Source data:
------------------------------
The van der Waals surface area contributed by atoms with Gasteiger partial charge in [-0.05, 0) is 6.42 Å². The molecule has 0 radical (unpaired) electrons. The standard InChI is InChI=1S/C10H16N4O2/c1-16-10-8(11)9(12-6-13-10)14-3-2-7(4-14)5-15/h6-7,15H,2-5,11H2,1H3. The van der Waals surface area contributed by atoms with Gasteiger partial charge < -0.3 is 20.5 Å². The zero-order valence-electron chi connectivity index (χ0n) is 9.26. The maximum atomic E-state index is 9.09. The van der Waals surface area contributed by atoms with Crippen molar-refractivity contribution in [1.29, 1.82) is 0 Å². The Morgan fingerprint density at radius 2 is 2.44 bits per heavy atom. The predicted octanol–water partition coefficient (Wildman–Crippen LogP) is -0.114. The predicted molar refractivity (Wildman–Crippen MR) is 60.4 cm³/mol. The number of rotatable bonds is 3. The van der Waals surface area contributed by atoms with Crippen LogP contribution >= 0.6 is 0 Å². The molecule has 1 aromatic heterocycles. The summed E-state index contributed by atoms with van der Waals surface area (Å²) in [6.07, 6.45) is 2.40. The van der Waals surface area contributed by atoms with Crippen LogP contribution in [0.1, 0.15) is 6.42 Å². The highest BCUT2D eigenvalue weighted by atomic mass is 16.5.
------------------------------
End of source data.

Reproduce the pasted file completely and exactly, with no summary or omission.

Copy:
The van der Waals surface area contributed by atoms with Gasteiger partial charge in [-0.05, 0) is 6.42 Å². The molecule has 0 radical (unpaired) electrons. The standard InChI is InChI=1S/C10H16N4O2/c1-16-10-8(11)9(12-6-13-10)14-3-2-7(4-14)5-15/h6-7,15H,2-5,11H2,1H3. The van der Waals surface area contributed by atoms with Gasteiger partial charge < -0.3 is 20.5 Å². The zero-order valence-electron chi connectivity index (χ0n) is 9.26. The maximum atomic E-state index is 9.09. The van der Waals surface area contributed by atoms with Crippen molar-refractivity contribution in [1.29, 1.82) is 0 Å². The Morgan fingerprint density at radius 2 is 2.44 bits per heavy atom. The predicted octanol–water partition coefficient (Wildman–Crippen LogP) is -0.114. The predicted molar refractivity (Wildman–Crippen MR) is 60.4 cm³/mol. The number of rotatable bonds is 3. The van der Waals surface area contributed by atoms with Crippen LogP contribution >= 0.6 is 0 Å². The molecule has 1 aromatic heterocycles. The summed E-state index contributed by atoms with van der Waals surface area (Å²) in [6.07, 6.45) is 2.40. The van der Waals surface area contributed by atoms with Crippen LogP contribution in [0.1, 0.15) is 6.42 Å². The highest BCUT2D eigenvalue weighted by atomic mass is 16.5.